The author gives us a perfect preview of the story to come in her prologue: “The Horse is a scientific travelogue, a biography of the horse and a worldwide investigation into the bond that unites horses and humans.” The star of that prologue is Whisper, a half-Morgan backyard horse that taught Williams a thing or two about equine cleverness and human misconceptions. The little horse no doubt planted the seed of curiosity that eventually led the author to write this book.
It was an ambitious undertaking, charting the history of a creature that first appeared about 56 million years ago and gradually evolved into a treasured partner in sports, work and life. But Williams does it well.
In pursuit of the “big picture” of horse evolution and the development of horses’ relationship with humans, Williams scoured locations near and far, meeting with scientists and horse people in Royal, Nebraska, and Swaziland, Africa--and 26 destinations in between. That’s where the “travelogue” aspect of the book comes in.
Along the way the author gathered fascinating details that she has woven into the tale of an unforgettable (and yes, “epic”) journey of discovery.
For instance, there are free-roaming horses--the Garranos of northwestern Spain—that have grown mustaches to protect their upper lips from the spikey gorse they eat. And there are wild horses on Canada’s remote Sable Island that weather North Atlantic storms and thrive on sea grass and beach peas. Did you know there are Siberian horses near the Arctic Circle that semi-hibernate? They fill up on steppe grasses during the summer in preparation for winter, when they slow down their breathing and avoid exertion so they can survive on their store of fat.
At every destination Williams meets with scientists and paleontology experts and visits places key to the equine realm, gathering insights that she shares in language meant for her fellow horsemen. This excerpt is a good example of the author’s easy style and the wealth of information in the book.
Horses are the stars of Ice Age art. Indeed, horses are the most frequently represented animal in the twenty-thousand-year period that preceded the advent of farming and what we call civilization. At Abri de Cap Blanc in France, a fifteen-thousand-year-old rock overhang under which people lived, a nearly life-size bas-relief of horses was carved into the rock wall that served as a backdrop for day-to-day family life. When I visited this site, the stone carving reminded me of kitchen art—something to ponder while you stir the soup—yet the Cap Blanc horses are as vivid as any created by Leonardo da Vinci. They seem to come alive and jump out of the rock when light flickers over them.
Hundreds of miles west of Cap Blanc, in the caves of the Spanish north coast, sensitively drawn ponies frolic on the walls with joy and abandon. Thousands of miles east, in Russia’s Ural Mountains, horses sketched in red ocher grace the walls of Kapova Cave. On the walls of Chauvet Cave in southern France, painted horses stand in small groups, watching the wildlife around them, including lions prowling nearby. Some Chauvet horses graze while others keep watch. Elsewhere in the cave, a timid horse peeks out from behind a rock. What is he afraid of? The hunting lions? A powerful stallion? Ice Age artists seemed to know everything about horses. Until Leonardo came along and actually studied the horse’s anatomy, no other artists equaled these Pleistocene virtuosos in their portrayal of what it was like to be a horse. To me, these first-known, highly accomplished artists are also the world’s first animal behaviorists. They must have spent hours and days and months and years just watching. They understood horses’ facial expressions, how their nostrils flared when they were frightened, how their ears betrayed their inner emotions, how they sometimes stood together in small bands, and how, sometimes, they would wander alone and seem rather forlorn. From this art, we know that long before horses became our tools, long before the bit and the bridle were invented, we Homo sapiens adored watching wild horses.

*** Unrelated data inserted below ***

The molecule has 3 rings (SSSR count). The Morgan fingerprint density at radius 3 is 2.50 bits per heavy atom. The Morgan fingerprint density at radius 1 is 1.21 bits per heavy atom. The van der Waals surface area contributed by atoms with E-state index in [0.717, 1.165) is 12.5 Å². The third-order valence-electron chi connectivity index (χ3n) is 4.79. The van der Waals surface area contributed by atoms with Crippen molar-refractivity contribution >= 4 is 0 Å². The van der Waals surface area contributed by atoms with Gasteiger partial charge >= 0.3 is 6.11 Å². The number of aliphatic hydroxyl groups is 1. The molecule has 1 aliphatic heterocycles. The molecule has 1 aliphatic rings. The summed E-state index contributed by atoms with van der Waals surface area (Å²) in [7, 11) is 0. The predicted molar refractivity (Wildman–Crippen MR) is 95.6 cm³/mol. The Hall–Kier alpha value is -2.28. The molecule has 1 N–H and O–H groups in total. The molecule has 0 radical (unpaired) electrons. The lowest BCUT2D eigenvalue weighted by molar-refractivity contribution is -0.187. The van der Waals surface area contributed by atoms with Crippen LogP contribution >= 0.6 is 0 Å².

Sadly, though, in the modern world, this has become something of a lost art. While we enjoy seeing free-roaming horses, few of us sit quietly and study them in depth. Consequently, we suffer from lack of context. We see what the horse is doing, but we don’t always know why he’s doing it. We know little about how horses really behave when they’re out of our sight. We see horses standing in our barns and pastures and mistakenly assume that what we see is the essence of ‘horse.’ I’ve always thought this rather strange.”
Reading The Horse:The Epic History of Our Noble Companion, by Wendy Williams, will no doubt cause you to look at horses (including your own) in a whole new way. Order the 320-page hardback for $26 plus shipping and handling from the Equine Network Store.